The Sentencing Commission may want to take a close look at the way §1B1.10(b)(1) works when the original sentencing range is at a presumptive statutory minimum. It is difficult to see why prisoners in that situation who received a substantial-assistance or safety-valve sentence should be excluded from a retroactive Guideline reduction, while prisoners whose original ranges were just slightly above the statutory floor are eligible for the benefit of the retroactive change. That is how the Guidelines work as currently written, however. Wren and Moton are entitled to seek relief under §3582(c)(2) as the Guidelines stand, and we remand so that the district judges may exercise the discretion they possess. VACATED AND REMANDED

In Kadamovas v. Stevens, et al (SD Ind., Lawrence), a 7-page opinion, Judge Posner writes:
The plaintiff, an inmate of a federal prison, filed a Bivens suit against seven named members of the prison’s staff plus several “John Does” (unnamed defendants—how many is unclear), complaining of varied mistreatment amounting to cruel and unusual punishment and in one respect to infringement of religious liberty. The district judge dismissed the complaint before an answer or other responsive pleading was filed (no defendants have as yet made an appearance in the case), on the ground that the “99-page complaint defies understanding, rendering it unintelligible and subject to dismissal on that basis” given the requirement of Fed. R. Civ. P. 8(a)(2) that a pleading contain “a short and plain statement of the claim showing that the pleader is entitled to relief.” The judge granted leave to file an amended complaint and when the plaintiff failed to do so dismissed the suit with prejudice, precipitating this appeal. * * *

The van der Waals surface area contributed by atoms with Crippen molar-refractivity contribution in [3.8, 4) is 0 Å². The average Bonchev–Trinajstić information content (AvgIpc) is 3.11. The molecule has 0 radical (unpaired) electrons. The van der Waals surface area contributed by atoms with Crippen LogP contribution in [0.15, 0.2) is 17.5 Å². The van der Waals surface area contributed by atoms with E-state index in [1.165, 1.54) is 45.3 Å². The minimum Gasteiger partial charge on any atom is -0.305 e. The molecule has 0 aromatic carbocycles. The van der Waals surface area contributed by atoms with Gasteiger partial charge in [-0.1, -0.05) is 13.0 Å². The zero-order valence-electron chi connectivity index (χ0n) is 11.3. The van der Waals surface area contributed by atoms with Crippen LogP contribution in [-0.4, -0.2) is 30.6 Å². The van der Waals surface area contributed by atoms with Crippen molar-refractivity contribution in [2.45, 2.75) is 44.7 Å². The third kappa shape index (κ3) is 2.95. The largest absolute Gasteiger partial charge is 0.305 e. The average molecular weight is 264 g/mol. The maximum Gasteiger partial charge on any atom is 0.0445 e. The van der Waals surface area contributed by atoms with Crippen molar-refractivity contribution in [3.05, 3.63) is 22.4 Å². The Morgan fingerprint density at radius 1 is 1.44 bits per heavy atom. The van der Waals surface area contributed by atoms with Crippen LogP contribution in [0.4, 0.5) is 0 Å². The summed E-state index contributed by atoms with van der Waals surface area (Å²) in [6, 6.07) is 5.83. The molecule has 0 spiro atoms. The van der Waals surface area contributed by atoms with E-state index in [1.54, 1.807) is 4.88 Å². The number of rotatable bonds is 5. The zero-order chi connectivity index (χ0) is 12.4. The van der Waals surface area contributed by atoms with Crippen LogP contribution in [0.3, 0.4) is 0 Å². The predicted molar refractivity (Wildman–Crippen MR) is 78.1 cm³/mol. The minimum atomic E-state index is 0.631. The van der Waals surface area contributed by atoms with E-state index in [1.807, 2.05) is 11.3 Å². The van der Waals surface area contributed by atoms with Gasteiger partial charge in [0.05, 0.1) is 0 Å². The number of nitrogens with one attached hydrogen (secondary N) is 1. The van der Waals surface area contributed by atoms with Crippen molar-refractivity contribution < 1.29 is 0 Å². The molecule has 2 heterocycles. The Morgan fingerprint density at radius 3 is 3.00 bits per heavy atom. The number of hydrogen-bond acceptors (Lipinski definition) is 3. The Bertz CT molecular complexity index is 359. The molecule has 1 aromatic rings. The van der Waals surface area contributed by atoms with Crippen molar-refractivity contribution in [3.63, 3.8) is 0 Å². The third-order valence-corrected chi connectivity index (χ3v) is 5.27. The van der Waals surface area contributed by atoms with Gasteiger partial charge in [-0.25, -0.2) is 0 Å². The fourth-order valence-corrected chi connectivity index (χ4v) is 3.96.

Since a plaintiff must now show plausibility, complaints are likely to be longer—and legitimately so—than before Twombly and Iqbal. And anyway long before those decisions judges and lawyers had abandoned any effort to keep complaints in federal cases short and plain. Typically complaints are long and complicated. One-hundred page complaints that survive a motion to dismiss are not rarities. The Forms Appendix to the civil rules, with its beautifully brief model complaints, is a fossil remnant of the era of reform that produced the civil rules in 1938. Three quarters of a century later a 28- page complaint pleading seven distinct wrongs is not excessively long. District judges could do more to require that complaints be cut down to size, but it is not apparent what more would be necessary in this case.

Unintelligibility is distinct from length, and often unrelated to it. A one-sentence complaint could be unintelligible. Far from being unintelligible, the complaint in this case, which the plaintiff says he wrote with the assistance of another prisoner (the plaintiff is Lithuanian and claims to be illiterate in English), is not only entirely intelligible; it is clear. * * *

In short the complaint does not violate any principle of federal pleading. The judgment dismissing it for “unintelligibility” must be reversed. But we deny as premature the plaintiff’s further claims that he should have the assistance of counsel in this litigation and that the case should be reassigned to another district judge on the ground that Judge Lawrence is prejudiced against the plaintiff. There has been no showing of prejudice. And until the defendants respond to the complaint, the plaintiff’s need for assistance of counsel (a need asserted for the first time in this appeal) cannot be gauged. * * *

REVERSED AND REMANDED.

Posted by Marcia Oddi on February 7, 2013 10:46 AM
Posted to Ind. (7th Cir.) Decisions